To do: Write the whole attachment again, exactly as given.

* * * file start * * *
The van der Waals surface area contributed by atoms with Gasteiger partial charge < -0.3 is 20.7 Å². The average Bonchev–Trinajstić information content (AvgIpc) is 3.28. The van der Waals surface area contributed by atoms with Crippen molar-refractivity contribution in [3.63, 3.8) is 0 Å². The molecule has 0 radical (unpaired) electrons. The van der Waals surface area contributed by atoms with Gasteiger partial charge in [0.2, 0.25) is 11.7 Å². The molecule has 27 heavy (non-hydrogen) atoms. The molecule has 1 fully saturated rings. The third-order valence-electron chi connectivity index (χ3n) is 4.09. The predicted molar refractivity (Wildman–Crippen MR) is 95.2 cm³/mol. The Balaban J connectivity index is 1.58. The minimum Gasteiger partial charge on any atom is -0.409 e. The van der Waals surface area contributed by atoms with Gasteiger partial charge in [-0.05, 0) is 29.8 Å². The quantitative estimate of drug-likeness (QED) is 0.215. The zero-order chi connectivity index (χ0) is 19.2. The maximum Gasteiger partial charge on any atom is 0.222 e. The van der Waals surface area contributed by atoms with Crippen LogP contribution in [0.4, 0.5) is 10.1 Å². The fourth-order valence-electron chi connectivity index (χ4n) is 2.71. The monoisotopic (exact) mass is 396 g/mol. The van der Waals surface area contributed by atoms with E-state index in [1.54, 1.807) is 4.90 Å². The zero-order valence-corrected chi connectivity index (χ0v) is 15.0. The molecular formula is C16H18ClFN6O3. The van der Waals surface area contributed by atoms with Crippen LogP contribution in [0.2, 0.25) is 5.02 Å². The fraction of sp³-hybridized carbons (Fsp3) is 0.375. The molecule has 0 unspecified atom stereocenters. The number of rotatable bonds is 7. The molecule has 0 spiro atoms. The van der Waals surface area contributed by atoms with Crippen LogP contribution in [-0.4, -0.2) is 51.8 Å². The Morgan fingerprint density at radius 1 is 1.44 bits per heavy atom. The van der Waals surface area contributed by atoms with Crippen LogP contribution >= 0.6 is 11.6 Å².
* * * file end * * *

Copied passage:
The van der Waals surface area contributed by atoms with Gasteiger partial charge < -0.3 is 20.7 Å². The average Bonchev–Trinajstić information content (AvgIpc) is 3.28. The van der Waals surface area contributed by atoms with Crippen molar-refractivity contribution in [3.63, 3.8) is 0 Å². The molecule has 0 radical (unpaired) electrons. The van der Waals surface area contributed by atoms with Gasteiger partial charge in [0.2, 0.25) is 11.7 Å². The molecule has 27 heavy (non-hydrogen) atoms. The molecule has 1 fully saturated rings. The third-order valence-electron chi connectivity index (χ3n) is 4.09. The predicted molar refractivity (Wildman–Crippen MR) is 95.2 cm³/mol. The Balaban J connectivity index is 1.58. The minimum Gasteiger partial charge on any atom is -0.409 e. The van der Waals surface area contributed by atoms with Gasteiger partial charge in [-0.05, 0) is 29.8 Å². The quantitative estimate of drug-likeness (QED) is 0.215. The zero-order chi connectivity index (χ0) is 19.2. The maximum Gasteiger partial charge on any atom is 0.222 e. The van der Waals surface area contributed by atoms with Crippen LogP contribution in [0.4, 0.5) is 10.1 Å². The fourth-order valence-electron chi connectivity index (χ4n) is 2.71. The monoisotopic (exact) mass is 396 g/mol. The van der Waals surface area contributed by atoms with E-state index in [1.54, 1.807) is 4.90 Å². The zero-order valence-corrected chi connectivity index (χ0v) is 15.0. The molecular formula is C16H18ClFN6O3. The van der Waals surface area contributed by atoms with Crippen LogP contribution in [0.2, 0.25) is 5.02 Å². The fraction of sp³-hybridized carbons (Fsp3) is 0.375. The molecule has 0 unspecified atom stereocenters. The number of rotatable bonds is 7. The molecule has 0 spiro atoms. The van der Waals surface area contributed by atoms with Crippen LogP contribution in [-0.4, -0.2) is 51.8 Å². The Morgan fingerprint density at radius 1 is 1.44 bits per heavy atom. The van der Waals surface area contributed by atoms with Crippen LogP contribution >= 0.6 is 11.6 Å².